Is It Okay to Want More Out of Life?

by Eleanor Sivins about a year ago in goals

Should you pursue your passion or force yourself to be happy with what you have?

Is It Okay to Want More Out of Life?
"I want more," he said."Don’t be ungrateful," his parents reply.

If you recognise the conversation above, you understand what it’s like to have everything you have ever wanted and want more. The simple act of wanting more creates a form of guilt in so many of us—how can we be so ungrateful to ask for more? The world is handed to each of us away from war, famine, suffering in general—for those of us lucky enough to have been born in to the so called "first world." The blessings that we have been given are ridden with something toxic. The toxicity that comes from it forces us to push our desires in to the very core of ourselves—to hide them away. Our desires and our passions often mean that we want more than what we have, so locking them away makes us not sound ungrateful and stops us from sounding like the brats that our parents warned us we would become, but at what cost?

"Something you could see yourself doing for the rest of your life?" the father asks his 20-year-old daughter."Maybe not, I’ve only been working there a couple of months," she replies, the writer inside of her head pulling her hair out and trying to push her own words through her mouth—but nothing seems to form between her lips.

People will have a job, whether it’s a nine to five with room to grow or a dead end that earns them enough money for their lives. Either of these things aren’t a bad thing and for a lot of people, possibly for the majority, this is what they want out of life. The job and opportunities are perfect for a lot of people, whether that’s the experience of their career, the lifetime goals they’re working towards or simply the money. Whatever the reason, if you love what you’re doing then you should keep doing it. However, some people are in jobs that other people would adore, or jobs that feel too much like walking away from what they want, instead of towards the future they always wanted. They have a need for something more, something that fulfils the passion they have, something that gives them a purpose outside of where they have found themselves.

This realisation is a step closer to what these people want in life. Yet somehow this realisation forms a guilt that stops us from admitting who we are and what we want. A person cannot tell another what they want from their lives because it’s hard to put in to words how much they want this one amazing thing. It’s hard to convince someone else to understand why you want to do something out of the norm, why you want to give up security to pursue something that isn’t set in stone. A lot of the time you’ll find yourself lying, not in any extreme way—more like deliberating the truth. It creates a conversation like the above, where you know the answer, but don’t quite have the courage to tell people that it’s what you want out of life. Stumbling over your words when all you want to do is tell the truth. Then for the next few years you’re wondering why you didn’t answer the way you wanted to, why the conversation didn’t go like this;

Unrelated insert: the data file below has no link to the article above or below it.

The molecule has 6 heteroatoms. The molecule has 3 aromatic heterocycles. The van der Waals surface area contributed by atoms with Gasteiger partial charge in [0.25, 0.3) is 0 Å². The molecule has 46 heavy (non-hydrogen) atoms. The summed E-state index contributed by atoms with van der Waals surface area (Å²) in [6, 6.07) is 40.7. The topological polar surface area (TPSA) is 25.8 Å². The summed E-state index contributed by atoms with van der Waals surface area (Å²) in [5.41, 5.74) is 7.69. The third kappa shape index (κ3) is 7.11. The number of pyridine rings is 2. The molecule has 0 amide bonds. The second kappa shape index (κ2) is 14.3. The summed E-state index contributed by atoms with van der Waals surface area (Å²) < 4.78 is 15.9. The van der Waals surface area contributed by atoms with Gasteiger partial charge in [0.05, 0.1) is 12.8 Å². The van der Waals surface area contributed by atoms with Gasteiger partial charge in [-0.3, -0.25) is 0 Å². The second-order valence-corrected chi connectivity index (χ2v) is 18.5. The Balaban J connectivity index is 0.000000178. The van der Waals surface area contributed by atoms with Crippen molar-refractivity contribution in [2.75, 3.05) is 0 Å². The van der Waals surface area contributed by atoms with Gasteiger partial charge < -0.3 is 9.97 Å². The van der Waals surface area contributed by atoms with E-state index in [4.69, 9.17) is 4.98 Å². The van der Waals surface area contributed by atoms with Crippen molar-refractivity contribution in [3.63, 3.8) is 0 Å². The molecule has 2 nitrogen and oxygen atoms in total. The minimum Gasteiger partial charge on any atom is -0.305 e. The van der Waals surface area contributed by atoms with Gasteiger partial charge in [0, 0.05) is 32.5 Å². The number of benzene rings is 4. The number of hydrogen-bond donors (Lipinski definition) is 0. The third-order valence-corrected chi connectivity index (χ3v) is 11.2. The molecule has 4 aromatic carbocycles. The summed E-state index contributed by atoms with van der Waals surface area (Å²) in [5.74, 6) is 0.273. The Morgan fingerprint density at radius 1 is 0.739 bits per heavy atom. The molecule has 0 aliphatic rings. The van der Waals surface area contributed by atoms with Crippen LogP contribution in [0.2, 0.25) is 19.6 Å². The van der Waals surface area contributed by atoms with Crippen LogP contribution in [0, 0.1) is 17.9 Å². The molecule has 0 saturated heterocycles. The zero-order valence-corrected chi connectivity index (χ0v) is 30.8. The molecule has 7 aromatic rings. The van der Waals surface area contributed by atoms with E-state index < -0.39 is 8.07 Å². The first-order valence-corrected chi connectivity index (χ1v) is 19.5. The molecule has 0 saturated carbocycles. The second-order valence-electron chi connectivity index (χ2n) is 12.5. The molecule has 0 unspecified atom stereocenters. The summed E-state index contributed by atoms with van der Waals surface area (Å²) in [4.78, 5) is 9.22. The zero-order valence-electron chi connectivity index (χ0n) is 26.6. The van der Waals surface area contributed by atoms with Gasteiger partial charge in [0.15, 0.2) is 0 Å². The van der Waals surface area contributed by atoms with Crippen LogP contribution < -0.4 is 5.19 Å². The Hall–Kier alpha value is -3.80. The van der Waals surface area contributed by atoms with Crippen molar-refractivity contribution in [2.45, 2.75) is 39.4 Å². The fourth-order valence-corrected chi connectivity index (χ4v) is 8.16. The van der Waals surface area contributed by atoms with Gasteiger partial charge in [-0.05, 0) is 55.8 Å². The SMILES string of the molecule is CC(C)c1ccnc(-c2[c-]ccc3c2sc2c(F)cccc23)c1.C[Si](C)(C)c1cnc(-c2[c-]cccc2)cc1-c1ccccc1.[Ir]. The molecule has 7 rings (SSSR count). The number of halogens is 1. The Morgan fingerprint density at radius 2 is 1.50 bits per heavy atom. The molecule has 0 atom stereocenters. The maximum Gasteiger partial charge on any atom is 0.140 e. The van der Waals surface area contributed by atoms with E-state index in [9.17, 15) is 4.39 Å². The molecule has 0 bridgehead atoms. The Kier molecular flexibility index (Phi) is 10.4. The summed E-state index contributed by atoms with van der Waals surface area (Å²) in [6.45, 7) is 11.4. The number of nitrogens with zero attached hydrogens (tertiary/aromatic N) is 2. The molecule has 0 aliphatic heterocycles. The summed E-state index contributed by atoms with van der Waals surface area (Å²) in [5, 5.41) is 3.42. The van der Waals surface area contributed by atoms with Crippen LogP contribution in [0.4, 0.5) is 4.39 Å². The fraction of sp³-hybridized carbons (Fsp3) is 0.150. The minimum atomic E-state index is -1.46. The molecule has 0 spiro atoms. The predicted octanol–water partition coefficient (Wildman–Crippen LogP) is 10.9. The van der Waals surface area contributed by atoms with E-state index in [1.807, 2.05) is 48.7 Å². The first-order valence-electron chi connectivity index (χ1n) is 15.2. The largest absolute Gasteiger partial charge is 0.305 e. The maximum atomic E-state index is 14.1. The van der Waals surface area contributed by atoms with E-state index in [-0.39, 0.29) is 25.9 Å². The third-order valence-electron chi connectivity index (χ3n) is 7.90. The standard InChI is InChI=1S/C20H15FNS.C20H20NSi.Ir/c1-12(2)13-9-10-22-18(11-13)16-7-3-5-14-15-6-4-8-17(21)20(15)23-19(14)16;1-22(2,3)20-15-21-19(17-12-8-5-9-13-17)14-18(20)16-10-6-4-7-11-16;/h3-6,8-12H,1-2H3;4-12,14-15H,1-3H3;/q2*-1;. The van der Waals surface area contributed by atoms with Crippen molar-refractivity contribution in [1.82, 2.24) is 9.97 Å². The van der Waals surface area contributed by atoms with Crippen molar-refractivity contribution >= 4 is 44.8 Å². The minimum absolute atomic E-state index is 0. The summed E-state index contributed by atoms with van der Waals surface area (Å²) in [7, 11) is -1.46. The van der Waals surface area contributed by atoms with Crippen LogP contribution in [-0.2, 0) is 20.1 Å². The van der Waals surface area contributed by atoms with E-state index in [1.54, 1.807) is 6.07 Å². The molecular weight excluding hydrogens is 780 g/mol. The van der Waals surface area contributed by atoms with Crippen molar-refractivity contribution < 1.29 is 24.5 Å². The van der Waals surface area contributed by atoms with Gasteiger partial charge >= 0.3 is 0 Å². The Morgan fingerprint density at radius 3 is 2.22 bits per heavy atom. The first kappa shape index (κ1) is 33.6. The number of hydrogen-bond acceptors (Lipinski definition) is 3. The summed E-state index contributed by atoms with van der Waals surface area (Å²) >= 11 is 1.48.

"Something you could see yourself doing for the rest of your life?" the father asks his 20-year-old daughter."Definitely not. I want to be a writer and I believe that I am going to be. It’ll come with rejection and failure but what’s life without that? This is what I want from my life," she replies, holding her head high and her heart between her fingertips.

It’s always okay to want more than what you’re handed.

It should be more encouraged, because the sooner we settle, the sooner we become done with our lives. Once we’re settled, we can predict what is going to happen for the next 80 years, to some people that’s a life jacket, to others it’s a straight jacket. For those of us who are doing a Houdini and escaping that straight jacket before the timer runs down—we need to start being proud of wanting more. It doesn’t make you selfish or unappreciative, it means you have a reason. This reason could be anything, but it is usually a risk, and often it’s a risk worth taking because it’s one step closer towards the goal that is weighing on your heart. The goal that is so heavy, the only way that it is going to become lighter is if you become stronger and you’re willing to pursue it.

"Life has been a hike, but the breaths I took every time I hit those snow-capped mountains—that breath of life. Those were the ones that made me feel most alive, because the only way I could stand in that snow, was because my heart rested in my hands for the entire journey," said the 93-year-old to a campfire of 20-somethings on the verge of finding what they want out of life.

Be the person telling the rest of the world how you lived with everything you had inside of you, instead of holding on to the key, waiting for the day you can open the box before it’s too late. Don’t quit your job tomorrow to pursue something that won’t make you money to survive tomorrow but keep working on your passion until it can. Continue to believe that there is more than what you have been given, because there is, and you know there’s more because you’re heading towards it. Wanting more is not a crime, and the more we let the opinions of others crawl beneath our skins, the more hesitant we become in our abilities, in our passions, in ourselves.

Eleanor Sivins
Eleanor Sivins
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Eleanor Sivins
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